The director is on somewhat slipperier footing with his human actors; here, his lack of experience shows through sometimes, and the literal approach to Lewis' text results in occasional patches of clunky dialogue. But such a good cast has been assembled, and so enthusiastically do they pursue their work, that it scarcely matters. Chief among them are the four Pevensie children -- Peter (William Moseley), Susan (Anna Popplewell), Edmund (Skandar Keynes), and Lucy (Georgie Henley) -- who have been sent to the English countryside to avoid the Blitz, and who discover Narnia through a magic wardrobe on their host's estate. The script fleshes them out in ways only sketched in Lewis' work, giving each a full-blooded sense of personality. Peter, the eldest child, longs to join the fight against Germany despite being too young; the journey to Narnia provides him with the heroics he desires in a land where his age is no longer a liability. Edmund, the most morally compromised of the four, must tread a delicate path through betrayal and redemption without appearing contradictory, while Susan provides a voice of rationality that can't quite believe it when the woodland critters start talking to them. The toughest role is perhaps Lucy's, the youngest and wisest of the four, who must provide sound advice and uncompromised morals while avoiding overt precociousness. Henley embodies the character like she was born to it, making hers the most memorable performance in the film. But the other three children come swiftly behind, turning in expert portrayals that will have longtime fans nodding in approval.
The more fantastic characters are equally impressive. Swinton's White Witch is a knockout, as expected: delivered with chilly detachment and an unsettling bloodlessness that makes a nice departure from traditional villain histrionics. Another standout is James McAvoy, playing the faun Tumnus who befriends Lucy when she first arrives in Narnia. The dynamics between them are extremely delicate: an adult male figure interacting with a little girl can draw down The Creepy like a bolt of lightning. Yet McAvoy brings a gentle compassion to the role, conveying a sense of innocence and goodwill rather than predatory indulgence.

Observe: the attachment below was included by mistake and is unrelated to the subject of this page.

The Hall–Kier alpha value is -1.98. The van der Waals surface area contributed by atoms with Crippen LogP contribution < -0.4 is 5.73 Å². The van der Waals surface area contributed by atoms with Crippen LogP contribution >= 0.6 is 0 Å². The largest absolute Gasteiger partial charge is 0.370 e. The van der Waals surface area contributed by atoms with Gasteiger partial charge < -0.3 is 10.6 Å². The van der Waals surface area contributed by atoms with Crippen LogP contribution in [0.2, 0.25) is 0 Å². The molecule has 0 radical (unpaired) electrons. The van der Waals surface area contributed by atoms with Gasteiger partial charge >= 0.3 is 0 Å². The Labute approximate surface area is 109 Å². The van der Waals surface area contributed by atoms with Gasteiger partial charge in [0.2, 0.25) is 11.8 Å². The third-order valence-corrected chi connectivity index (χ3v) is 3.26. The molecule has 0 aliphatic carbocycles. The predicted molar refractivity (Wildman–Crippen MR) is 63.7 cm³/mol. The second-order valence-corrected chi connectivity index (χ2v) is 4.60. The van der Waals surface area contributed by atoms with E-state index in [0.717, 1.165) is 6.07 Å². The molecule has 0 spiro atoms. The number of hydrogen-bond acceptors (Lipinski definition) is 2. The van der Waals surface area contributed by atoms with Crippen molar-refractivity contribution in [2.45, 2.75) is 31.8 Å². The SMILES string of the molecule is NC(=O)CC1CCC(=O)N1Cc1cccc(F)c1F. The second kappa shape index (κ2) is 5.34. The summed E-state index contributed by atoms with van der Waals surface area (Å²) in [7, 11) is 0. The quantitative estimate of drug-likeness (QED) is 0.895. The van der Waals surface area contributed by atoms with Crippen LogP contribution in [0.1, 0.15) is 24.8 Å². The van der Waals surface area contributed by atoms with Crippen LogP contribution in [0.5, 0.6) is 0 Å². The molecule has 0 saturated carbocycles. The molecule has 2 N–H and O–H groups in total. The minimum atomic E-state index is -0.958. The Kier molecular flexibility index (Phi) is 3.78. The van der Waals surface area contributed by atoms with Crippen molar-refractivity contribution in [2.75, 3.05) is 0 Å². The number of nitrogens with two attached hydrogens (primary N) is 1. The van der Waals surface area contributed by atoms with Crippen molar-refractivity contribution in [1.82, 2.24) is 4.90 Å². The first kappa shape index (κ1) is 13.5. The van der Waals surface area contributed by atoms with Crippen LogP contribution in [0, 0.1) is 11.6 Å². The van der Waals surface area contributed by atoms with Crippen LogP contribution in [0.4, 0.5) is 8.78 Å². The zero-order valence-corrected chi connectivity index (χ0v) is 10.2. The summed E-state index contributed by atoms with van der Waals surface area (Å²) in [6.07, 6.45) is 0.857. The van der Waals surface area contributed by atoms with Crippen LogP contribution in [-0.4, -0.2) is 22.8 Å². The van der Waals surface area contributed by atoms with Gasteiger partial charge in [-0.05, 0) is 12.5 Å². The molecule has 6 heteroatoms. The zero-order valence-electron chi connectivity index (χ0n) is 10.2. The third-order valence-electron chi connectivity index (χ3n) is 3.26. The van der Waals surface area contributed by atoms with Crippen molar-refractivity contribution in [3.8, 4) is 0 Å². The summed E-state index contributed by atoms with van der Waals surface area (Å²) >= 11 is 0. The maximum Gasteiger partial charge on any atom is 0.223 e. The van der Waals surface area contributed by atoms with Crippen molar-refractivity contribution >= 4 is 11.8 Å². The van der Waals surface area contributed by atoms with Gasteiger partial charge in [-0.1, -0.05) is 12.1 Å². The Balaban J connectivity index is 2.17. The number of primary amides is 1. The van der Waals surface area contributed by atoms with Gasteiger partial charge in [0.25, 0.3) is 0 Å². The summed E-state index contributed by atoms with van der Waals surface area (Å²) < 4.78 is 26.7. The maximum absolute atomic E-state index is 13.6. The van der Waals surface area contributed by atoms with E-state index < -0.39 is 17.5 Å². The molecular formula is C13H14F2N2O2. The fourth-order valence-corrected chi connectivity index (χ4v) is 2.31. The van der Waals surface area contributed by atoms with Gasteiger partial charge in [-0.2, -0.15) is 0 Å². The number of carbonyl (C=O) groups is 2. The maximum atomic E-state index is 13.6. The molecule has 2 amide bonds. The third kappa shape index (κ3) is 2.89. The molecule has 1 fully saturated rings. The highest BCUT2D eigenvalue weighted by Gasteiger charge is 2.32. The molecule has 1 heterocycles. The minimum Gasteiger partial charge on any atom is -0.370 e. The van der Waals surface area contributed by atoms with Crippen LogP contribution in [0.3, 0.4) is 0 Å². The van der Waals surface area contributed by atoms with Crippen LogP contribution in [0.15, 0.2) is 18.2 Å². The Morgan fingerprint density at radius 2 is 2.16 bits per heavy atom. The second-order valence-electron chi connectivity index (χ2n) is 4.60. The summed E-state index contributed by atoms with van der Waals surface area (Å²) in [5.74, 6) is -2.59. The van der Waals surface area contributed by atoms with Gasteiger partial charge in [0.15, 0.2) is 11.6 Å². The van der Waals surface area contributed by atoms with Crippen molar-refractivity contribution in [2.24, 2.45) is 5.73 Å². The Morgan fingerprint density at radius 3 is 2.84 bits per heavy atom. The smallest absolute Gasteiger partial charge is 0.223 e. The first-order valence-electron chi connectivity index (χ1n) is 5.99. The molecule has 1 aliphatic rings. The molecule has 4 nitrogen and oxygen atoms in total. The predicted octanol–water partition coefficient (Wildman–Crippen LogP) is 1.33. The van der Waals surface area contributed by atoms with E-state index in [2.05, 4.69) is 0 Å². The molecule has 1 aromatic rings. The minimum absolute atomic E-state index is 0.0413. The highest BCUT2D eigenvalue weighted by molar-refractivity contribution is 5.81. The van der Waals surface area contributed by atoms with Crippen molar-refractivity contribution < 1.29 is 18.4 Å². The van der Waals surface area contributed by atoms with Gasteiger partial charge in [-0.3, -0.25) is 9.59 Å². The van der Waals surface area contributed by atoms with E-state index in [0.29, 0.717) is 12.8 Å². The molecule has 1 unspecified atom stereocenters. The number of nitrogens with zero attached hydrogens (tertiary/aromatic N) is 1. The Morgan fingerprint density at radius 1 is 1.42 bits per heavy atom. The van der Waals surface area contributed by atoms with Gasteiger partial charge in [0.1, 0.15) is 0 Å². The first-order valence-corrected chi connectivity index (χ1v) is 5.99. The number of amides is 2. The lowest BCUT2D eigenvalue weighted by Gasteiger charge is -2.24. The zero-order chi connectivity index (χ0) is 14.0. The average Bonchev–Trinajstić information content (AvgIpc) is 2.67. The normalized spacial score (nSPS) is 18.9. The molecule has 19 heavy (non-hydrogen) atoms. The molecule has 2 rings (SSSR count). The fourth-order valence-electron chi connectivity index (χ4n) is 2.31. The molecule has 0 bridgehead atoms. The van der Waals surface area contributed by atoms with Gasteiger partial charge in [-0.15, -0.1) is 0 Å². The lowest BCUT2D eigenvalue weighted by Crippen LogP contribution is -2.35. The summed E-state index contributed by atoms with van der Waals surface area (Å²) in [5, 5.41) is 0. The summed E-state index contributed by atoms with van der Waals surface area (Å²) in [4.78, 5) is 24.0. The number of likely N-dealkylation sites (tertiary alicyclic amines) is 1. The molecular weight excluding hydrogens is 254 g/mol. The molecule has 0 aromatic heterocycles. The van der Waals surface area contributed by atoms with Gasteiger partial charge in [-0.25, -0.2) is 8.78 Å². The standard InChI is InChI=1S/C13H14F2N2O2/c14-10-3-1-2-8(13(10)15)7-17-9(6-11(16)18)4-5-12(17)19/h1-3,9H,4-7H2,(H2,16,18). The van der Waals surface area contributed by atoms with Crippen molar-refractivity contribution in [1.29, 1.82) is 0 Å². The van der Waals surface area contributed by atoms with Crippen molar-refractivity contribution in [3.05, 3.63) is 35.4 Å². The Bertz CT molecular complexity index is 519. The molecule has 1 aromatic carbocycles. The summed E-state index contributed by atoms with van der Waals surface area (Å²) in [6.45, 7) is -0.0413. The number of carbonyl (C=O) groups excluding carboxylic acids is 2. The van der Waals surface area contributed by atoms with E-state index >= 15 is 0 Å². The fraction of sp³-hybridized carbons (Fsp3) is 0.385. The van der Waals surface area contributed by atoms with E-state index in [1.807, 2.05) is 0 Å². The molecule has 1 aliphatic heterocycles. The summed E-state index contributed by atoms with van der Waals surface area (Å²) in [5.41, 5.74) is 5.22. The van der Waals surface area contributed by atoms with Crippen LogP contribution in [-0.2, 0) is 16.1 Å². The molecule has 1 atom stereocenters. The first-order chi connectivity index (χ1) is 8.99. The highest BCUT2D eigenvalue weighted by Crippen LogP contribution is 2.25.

Indeed, the rest of The Lion, the Witch and the Wardrobe adroitly follows his example, finding the right tone and sticking to it. Though fast-paced and exciting, it's not too intense for younger viewers, nor will it bore older audience members by talking below their level. Adamson preserves the story's religious overtones without cramming them down our throats, and provides a nice segue from modern England to medieval Narnia with a few subtle touches of the pastoral. As an accomplishment, the film suffers from only the slightest of letdowns, emphasizing accuracy over true transcendence. But with the trail already blazed by The Lord of the Rings, there's only so much it can do to blow our socks off. It can be forgiven, then, for hedging its bets a bit. It loves its source, it honors its creator, and it gives the fans an adaptation worthy of their devotion. That's more than most movies even pretend to... and there may be plenty more to come.
Review published 11.27.2005.